• Never underestimate the power of shoutouts on social media. Use Twitter/Instagram/Facebook/LinkedIn and/or other popular social platforms to thank your mentors, judges, speakers, volunteers, and anyone else who deserves a shoutout. This gives them well-deserved acknowledgement for their efforts in front of a larger audience and helps them to share their experiences.

  • A post-event blog post is a great addition to wrapping up your event. Through your blog post you can share your personal experience as an organizer, acknowledge winning teams, and tell the story of your event as well as the stories of some participants or teams. A blog post can add a personal touch and help create buy-in for future Startup Weekends or other community events that you might want to run.

  • If your event gets sold out (125 participants maximum), it might be worth talking with your Techstars community support contact to see if it’s a good idea to schedule another event. You can promote your second event date on your current event page, and ask those who couldn’t register for your first event to register their interest in participating in the following event.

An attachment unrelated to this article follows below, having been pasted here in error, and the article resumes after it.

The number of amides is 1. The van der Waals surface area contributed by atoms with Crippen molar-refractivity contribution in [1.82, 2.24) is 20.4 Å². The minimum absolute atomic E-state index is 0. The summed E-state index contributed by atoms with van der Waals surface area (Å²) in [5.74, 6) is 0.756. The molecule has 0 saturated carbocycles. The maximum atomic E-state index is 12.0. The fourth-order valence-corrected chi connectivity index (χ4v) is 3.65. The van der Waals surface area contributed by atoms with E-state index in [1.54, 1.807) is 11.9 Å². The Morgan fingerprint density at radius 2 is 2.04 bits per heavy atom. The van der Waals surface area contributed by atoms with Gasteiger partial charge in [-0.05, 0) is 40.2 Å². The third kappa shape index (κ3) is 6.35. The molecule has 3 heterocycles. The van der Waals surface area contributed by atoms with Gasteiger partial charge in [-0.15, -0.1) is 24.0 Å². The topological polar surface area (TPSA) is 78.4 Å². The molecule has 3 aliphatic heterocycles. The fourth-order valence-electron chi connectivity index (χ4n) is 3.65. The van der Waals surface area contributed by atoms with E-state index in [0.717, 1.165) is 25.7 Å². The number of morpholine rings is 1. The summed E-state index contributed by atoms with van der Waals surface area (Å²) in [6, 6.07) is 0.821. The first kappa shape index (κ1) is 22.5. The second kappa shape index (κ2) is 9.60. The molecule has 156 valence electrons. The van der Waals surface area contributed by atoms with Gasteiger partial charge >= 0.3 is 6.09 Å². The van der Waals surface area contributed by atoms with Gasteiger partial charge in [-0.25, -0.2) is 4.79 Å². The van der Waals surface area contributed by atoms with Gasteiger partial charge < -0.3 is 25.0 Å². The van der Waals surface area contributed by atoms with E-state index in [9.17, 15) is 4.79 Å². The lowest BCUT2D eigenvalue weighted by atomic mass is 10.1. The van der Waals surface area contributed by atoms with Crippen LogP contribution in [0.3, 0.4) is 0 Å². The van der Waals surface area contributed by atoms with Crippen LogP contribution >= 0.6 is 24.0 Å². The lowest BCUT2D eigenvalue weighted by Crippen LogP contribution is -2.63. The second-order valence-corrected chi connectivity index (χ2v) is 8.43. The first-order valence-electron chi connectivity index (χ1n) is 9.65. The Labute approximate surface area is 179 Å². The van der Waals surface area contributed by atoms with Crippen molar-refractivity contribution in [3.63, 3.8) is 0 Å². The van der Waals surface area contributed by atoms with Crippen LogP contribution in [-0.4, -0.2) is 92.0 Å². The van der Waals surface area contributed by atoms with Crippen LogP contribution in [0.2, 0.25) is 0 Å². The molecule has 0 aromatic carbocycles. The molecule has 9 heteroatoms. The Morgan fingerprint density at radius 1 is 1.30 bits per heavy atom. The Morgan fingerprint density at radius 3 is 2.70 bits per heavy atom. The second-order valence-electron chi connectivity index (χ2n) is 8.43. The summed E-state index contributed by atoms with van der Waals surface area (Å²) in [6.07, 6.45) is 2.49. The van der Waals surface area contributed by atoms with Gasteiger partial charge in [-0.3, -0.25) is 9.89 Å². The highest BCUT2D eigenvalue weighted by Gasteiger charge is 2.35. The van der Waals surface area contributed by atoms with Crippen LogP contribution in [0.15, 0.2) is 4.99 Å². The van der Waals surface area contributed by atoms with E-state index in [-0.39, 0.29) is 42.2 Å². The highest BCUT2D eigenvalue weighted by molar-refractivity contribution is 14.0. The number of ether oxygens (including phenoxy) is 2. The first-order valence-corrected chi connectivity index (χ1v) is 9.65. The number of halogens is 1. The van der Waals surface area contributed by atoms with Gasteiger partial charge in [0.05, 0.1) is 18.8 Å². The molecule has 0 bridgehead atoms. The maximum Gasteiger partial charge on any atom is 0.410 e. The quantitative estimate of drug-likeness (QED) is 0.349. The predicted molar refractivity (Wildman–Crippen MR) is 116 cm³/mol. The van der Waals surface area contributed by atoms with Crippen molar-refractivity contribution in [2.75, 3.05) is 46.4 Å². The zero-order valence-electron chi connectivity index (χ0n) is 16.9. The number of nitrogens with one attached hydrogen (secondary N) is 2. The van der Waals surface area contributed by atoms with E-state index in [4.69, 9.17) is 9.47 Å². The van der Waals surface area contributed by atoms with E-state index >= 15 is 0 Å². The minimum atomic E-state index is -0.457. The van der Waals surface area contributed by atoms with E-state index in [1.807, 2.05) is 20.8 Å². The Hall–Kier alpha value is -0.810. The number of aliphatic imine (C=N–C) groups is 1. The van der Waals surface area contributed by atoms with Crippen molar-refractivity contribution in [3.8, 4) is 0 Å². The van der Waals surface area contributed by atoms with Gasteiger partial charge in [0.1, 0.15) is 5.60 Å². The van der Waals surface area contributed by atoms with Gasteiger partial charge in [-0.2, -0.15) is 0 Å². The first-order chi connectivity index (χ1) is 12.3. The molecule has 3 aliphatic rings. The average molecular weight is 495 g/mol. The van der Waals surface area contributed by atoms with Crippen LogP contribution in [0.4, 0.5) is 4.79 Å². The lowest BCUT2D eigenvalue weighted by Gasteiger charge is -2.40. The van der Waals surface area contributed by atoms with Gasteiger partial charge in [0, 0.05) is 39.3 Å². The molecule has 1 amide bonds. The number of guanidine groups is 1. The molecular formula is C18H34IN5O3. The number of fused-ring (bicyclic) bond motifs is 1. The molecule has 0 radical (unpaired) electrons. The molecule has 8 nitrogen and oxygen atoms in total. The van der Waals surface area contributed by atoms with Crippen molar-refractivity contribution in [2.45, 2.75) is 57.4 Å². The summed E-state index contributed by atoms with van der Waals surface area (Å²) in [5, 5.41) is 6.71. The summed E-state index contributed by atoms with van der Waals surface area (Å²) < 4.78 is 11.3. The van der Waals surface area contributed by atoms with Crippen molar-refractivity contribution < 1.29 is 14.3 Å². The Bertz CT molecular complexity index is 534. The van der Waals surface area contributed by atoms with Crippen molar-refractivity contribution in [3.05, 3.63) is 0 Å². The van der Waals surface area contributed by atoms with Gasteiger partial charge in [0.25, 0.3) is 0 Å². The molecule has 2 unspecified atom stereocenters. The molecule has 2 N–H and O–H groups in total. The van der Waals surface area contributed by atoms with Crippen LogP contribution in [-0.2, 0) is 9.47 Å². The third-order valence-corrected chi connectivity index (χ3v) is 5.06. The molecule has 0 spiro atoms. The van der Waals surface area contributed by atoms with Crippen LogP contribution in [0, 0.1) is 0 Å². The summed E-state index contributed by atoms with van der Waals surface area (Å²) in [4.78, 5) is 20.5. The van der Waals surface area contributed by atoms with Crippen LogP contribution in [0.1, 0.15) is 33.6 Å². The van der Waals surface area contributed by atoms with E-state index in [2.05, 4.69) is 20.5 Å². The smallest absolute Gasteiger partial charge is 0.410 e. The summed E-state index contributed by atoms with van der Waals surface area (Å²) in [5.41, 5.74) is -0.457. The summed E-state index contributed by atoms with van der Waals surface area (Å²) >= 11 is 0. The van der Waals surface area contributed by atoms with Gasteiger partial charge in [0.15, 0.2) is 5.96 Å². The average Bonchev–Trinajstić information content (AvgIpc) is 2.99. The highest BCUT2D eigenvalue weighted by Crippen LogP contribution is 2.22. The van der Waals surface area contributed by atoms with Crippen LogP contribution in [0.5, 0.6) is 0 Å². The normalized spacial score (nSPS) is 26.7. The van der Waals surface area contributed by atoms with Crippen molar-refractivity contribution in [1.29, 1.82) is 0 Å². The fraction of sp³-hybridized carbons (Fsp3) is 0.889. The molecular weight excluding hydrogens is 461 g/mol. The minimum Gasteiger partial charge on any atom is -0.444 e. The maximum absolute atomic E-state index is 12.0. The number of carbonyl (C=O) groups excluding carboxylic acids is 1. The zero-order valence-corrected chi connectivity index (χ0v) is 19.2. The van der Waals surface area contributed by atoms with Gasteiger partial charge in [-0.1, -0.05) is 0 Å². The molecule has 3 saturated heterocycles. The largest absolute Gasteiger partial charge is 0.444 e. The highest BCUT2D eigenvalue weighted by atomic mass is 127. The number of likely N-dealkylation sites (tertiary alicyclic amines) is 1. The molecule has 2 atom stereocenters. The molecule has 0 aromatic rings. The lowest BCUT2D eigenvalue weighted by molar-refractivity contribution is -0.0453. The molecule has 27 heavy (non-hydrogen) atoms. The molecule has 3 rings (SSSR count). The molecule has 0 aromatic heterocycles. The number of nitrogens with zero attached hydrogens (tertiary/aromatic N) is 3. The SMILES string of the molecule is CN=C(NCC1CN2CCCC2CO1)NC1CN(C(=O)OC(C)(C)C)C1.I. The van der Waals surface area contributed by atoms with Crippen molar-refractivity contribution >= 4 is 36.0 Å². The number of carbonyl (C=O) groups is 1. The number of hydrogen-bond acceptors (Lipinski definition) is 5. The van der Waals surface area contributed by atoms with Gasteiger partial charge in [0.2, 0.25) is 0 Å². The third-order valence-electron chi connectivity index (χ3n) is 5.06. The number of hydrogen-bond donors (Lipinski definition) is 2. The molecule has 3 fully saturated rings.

Education

There are communities who have never heard of Techstars Startup Weekend. It’s important to provide the necessary education through your outreach, which includes an overview of Startup Weekend, its mission, and core values. This also helps potential participants and sponsors to determine if this event is right for them and if their goals align with those of Startup Weekend.

Communicating the Value

Clearly communicate the value of participating in, or supporting a Startup Weekend. We’ve found that communicating a consistent vision to potential participants, sponsors, mentors, and the community at large goes a long way. This strategy will help you with ticket sales and raising sponsorship.